In adamantly refusing to declare waterboarding illegal, Michael B. Mukasey, the nominee for attorney general, is steering clear of a potential legal quagmire for the Bush administration: criminal prosecution or lawsuits against Central Intelligence Agency officers who used the harsh interrogation practice and those who authorized it, legal experts said Wednesday.
On Wednesday, Senator Patrick J. Leahy, Democrat of Vermont, the chairman of the Senate Judiciary Committee, scheduled a confirmation vote for Tuesday amid deep uncertainty about the outcome at the committee level. If Mr. Mukasey’s nomination reaches the Senate floor, moderate Democrats appear likely to join Republicans to produce a majority for confirmation. But a party-line vote in the Judiciary Committee, which seemed a possibility, could block the nomination from reaching the floor.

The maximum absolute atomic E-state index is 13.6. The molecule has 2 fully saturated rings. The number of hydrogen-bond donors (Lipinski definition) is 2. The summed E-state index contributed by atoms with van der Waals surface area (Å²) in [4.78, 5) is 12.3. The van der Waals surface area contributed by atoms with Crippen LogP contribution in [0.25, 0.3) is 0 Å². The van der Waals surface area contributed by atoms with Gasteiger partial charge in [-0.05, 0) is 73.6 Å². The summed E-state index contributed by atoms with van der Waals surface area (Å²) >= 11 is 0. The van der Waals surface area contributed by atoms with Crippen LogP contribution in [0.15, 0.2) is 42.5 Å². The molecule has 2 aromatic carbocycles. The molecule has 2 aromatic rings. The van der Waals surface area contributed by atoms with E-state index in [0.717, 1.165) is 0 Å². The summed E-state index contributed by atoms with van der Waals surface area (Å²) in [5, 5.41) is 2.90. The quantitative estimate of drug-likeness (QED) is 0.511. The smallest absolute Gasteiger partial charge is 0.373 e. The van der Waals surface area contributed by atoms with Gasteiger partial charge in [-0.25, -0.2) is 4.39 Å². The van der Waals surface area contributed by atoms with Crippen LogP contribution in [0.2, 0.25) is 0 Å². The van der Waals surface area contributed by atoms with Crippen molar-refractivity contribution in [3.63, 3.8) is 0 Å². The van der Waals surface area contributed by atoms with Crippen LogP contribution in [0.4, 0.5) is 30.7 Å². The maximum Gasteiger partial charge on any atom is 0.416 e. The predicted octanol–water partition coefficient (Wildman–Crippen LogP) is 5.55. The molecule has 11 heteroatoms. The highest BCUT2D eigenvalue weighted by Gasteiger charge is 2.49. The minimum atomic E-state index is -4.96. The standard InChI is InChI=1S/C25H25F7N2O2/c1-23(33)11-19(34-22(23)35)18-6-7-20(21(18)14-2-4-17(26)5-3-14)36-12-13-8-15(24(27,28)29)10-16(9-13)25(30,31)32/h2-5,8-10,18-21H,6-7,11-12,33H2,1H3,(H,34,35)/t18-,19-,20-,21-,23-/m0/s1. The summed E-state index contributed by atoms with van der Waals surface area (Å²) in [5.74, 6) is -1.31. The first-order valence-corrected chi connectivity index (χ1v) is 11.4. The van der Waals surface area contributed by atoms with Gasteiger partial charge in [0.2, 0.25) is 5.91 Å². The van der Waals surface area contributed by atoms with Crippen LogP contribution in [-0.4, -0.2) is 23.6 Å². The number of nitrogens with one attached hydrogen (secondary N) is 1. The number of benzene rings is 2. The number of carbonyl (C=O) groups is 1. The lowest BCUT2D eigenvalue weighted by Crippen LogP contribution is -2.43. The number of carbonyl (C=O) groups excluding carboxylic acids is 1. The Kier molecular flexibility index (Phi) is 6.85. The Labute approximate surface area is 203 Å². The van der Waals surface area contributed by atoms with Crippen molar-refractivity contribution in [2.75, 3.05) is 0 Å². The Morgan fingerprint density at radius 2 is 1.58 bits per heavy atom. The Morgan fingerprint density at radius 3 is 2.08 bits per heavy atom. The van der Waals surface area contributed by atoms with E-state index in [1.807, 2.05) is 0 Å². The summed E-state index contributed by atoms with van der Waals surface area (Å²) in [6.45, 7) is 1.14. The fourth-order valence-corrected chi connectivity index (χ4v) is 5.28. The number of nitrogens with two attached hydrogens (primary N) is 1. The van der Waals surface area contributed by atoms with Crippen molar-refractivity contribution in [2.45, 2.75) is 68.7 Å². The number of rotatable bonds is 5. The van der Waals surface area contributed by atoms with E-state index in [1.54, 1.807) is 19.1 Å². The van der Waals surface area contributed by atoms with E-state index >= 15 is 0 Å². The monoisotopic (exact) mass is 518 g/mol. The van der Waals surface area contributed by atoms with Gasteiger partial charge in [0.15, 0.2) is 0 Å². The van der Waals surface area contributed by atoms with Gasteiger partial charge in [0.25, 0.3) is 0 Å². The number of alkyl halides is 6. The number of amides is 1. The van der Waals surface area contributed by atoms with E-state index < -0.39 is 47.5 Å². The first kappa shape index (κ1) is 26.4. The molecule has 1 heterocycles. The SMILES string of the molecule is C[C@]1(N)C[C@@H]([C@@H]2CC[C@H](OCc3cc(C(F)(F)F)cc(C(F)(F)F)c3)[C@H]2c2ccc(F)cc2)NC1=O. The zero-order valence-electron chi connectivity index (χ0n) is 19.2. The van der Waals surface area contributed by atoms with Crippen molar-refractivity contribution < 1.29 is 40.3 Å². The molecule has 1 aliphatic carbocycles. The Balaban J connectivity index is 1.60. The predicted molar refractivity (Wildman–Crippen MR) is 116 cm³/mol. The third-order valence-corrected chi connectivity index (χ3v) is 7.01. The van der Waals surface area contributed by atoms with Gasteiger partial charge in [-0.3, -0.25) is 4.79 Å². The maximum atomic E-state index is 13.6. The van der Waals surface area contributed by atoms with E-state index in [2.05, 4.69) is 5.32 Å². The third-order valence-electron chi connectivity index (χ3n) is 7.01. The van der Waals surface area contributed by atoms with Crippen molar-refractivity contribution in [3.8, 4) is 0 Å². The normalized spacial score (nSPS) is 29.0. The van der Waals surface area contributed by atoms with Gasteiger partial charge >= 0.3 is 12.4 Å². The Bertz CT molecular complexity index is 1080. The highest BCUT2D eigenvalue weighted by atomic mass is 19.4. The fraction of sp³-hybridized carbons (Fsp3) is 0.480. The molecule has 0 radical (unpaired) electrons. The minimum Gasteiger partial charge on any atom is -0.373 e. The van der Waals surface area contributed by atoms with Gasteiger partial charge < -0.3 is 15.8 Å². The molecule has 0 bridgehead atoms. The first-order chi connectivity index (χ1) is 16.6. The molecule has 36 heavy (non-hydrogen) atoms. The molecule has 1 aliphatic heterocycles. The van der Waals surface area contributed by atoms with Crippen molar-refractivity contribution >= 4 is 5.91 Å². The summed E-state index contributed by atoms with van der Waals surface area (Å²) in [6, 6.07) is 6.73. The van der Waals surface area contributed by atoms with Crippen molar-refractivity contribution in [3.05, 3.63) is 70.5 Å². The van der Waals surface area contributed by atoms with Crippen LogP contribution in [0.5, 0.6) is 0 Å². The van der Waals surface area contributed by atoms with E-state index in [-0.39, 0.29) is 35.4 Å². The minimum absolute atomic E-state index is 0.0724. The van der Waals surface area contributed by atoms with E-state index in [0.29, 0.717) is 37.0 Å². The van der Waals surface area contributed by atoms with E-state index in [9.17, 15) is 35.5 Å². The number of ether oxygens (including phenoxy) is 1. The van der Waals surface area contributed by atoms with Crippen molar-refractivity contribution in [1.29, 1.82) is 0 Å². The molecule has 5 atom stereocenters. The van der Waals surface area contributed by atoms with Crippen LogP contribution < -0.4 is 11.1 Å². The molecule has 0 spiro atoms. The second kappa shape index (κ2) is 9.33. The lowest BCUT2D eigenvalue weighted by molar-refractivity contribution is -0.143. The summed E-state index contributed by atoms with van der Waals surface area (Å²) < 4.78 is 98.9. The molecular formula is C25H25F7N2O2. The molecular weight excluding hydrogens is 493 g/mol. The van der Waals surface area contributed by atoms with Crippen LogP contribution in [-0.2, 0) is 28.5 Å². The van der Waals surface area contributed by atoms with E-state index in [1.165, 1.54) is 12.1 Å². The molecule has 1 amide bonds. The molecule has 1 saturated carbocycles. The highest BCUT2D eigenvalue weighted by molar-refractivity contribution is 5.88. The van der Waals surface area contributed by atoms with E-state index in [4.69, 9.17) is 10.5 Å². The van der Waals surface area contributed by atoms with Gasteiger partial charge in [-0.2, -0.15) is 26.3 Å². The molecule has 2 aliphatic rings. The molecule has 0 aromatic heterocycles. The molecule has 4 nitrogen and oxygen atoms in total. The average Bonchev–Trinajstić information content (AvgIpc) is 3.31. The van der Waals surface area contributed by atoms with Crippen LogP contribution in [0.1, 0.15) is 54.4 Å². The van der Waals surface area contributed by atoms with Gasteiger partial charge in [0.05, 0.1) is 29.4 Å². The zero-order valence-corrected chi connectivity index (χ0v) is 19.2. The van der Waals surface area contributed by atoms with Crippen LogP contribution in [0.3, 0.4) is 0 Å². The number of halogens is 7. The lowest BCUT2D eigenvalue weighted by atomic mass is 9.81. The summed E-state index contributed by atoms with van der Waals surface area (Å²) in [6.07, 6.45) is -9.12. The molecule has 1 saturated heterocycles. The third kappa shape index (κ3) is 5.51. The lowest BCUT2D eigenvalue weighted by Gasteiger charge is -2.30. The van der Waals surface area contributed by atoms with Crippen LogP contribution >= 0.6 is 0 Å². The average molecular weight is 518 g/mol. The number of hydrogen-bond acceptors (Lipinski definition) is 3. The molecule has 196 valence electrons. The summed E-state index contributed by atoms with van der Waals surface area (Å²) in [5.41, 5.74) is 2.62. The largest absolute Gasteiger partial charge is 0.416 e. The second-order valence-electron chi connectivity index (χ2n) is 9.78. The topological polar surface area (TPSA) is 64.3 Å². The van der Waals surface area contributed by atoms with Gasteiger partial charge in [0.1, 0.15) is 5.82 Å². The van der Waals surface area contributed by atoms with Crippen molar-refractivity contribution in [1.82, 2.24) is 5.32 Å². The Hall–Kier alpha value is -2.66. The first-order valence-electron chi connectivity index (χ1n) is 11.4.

The biggest problem for Mr. Mukasey remains his refusal to take a clear legal position on the interrogation technique. Fear of opening the door to criminal or civil liability for torture or abuse, whether in an American court or in courts overseas, appeared to loom large in Mr. Mukasey’s calculations as he parried questions from the committee this week. Some legal experts suggested that liability could go all the way to President Bush if he explicitly authorized waterboarding. [complete article]